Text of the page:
Will I be more productive without social media?
One of the many benefits of not being on social media is increased productivity and if you’re asking yourself, Will I be more productive without social media?’ The simple answer is of course, much more productive!
If you spend on average of 3 hours a day on social media, then in theory you should be 3 times more productive than you are now. But let’s explore what that looks like in real life, what does it actually mean to be productive, is the purpose of quitting social media to actually be more productive, or is it something else entirely?
What is productivity?
According to the Oxford dictionary, productivity is, “the rate at which a worker, a company or a country produces goods, and the amount produced, compared with how much time, work and money is needed to produce them”
So when you sit down at your desk at 9am, if you’re not distracted by social media, and checking your phone every five minutes, then it stands to reason that, in theory, you should be super productive!
As business owners, being productive looks like so much. It’s much more than just how much content we can churn out. It is also the time spent on creating courses, preparing webinars, making videos or podcasts, replying to emails, client work, marketing activities and the other million and one other things we do on a daily basis.
So, when we think of leaving social media, we think about all of the ‘business’ activities we can be doing with our new-found time and freedom. And, to have that time suddenly become available is quite exciting!
It’s not quite as simple though as swapping your 3 hours a day scrolling for 3 hours a day writing blogs or sending pitches or planning webinars. Especially given that much of our time spent on social media might be late at night or at weekends or early in the morning – not specifically during working hours. Therefore to answer the question, how much more productive will I be without social media, we have to look at the bigger picture.
More time and energy to do what you want
Personally, I find my own productivity difficult to measure. I was under no illusion that leaving social media would suddenly turn me into the most efficient, productive and organised person I know – it didn’t, that is just not who I am.
But it did force me to look at the areas of my business that I had been neglecting due to ‘lack of time’ or noticing that I had been putting off a really powerful marketing activity because it felt scary and it was easier to convince myself that posting on Instagram or replying to a comment in a Facebook group was just as good and maybe, actually, this was the comment that would get me noticed, or this post would be the one that went viral and I would arrive!
Before I left social media, I didn’t ask myself how much more productive will I be without social media? But rather, what lovely things can I do now that I don’t have to worry about social media anymore?! Whether your desire to leave social media is for business or personal reasons, I think the key thing to remember here is that you will gain the time, freedom, energy and choice to do something else, anything else. Or as one of my friends put it – a thousand and one worthwhile things!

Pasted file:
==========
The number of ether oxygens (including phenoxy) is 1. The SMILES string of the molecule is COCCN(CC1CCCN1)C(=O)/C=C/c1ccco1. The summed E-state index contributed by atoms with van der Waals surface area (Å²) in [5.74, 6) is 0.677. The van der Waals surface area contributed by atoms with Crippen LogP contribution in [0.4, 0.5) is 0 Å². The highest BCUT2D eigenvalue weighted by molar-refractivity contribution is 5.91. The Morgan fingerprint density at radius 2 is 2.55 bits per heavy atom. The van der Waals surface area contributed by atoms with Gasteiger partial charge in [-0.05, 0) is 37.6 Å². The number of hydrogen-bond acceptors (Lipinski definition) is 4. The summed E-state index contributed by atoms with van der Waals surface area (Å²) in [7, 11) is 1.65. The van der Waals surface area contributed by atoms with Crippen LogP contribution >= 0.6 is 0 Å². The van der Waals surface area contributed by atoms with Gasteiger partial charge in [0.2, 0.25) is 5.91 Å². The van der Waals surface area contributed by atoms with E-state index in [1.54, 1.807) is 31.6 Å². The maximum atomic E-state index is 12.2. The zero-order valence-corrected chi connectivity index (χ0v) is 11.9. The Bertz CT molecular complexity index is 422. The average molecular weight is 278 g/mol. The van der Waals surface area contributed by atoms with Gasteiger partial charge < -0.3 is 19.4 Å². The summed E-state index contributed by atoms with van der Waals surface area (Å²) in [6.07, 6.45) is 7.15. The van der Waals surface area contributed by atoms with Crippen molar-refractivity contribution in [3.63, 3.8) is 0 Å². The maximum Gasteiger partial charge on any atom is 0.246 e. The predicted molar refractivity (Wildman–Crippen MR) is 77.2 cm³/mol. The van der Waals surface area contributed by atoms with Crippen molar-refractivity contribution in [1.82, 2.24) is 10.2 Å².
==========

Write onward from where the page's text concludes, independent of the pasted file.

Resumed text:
Does leaving social media mean increased productivity in terms of more focused work, the amount of work you get done or does it look like being more productive in other ways such as reading the books you want to read, getting the jobs done around the house, all your admin up to date, meal planning and actually, with the time spent away from social media, do you want to ‘be productive’ at all?
Do you even want to be more productive?
I love what Oliver Burkeman says about productivity in his book, Four Thousand Weeks
“Productivity is a trap. Becoming more efficient just makes you more rushed, and trying to clear the decks simply makes them fill up again faster. …The day will never arrive when you finally have everything under control; and when the fully optimized person you’ve become can turn, at long last, to the things life is really supposed to be about. None of this is ever going to happen. But you know what? That’s excellent news.”
When I read that, I was so happy.
For me, being “productive” was not actually a goal as such when I quit social media. As you can hear in this podcast episode, my reasons for quitting social media had very little to do with producing more work, but rather improving my mental health, distancing myself from the addictive nature of social media use and other non-measureable, but equally important reasons. As it happens thanks to the benefits I experienced, I did actually get more focused work done as well as enjoy more free time and of course, feel so much better about myself and my business.
Flow and focus are more important that productivity
You could argue that actually, being on social media means that you are super productive. After all, it takes an awful lot of time, effort, energy (and money if you’re paying for ads) to produce enough content for daily posting, never mind all the comments and DM’s there are to reply to and people to ‘reach out ‘to.
I don’t mean though that we should be productive for the sake of it, or to be clearer, be seen to be busy. Actual productivity in business, for me is not just ‘being busy,’ it’s what Cal Newport calls Deep work.
Which is, “the ability to focus without distraction on a cognitively demanding task. It’s a skill that allows you to quickly master complicated information and produce better results in less time. Deep work will make you better at what you do and provide the sense of true fulfilment that comes from craftsmanship”
Or in other words, working smarter, not harder, or being in flow, or engaging in business activities that may be more challenging, require more effort, more thinking, more concentration and more of you than a quick reel and zooming down your Insta feed liking things without even looking, and getting side tracked along the way.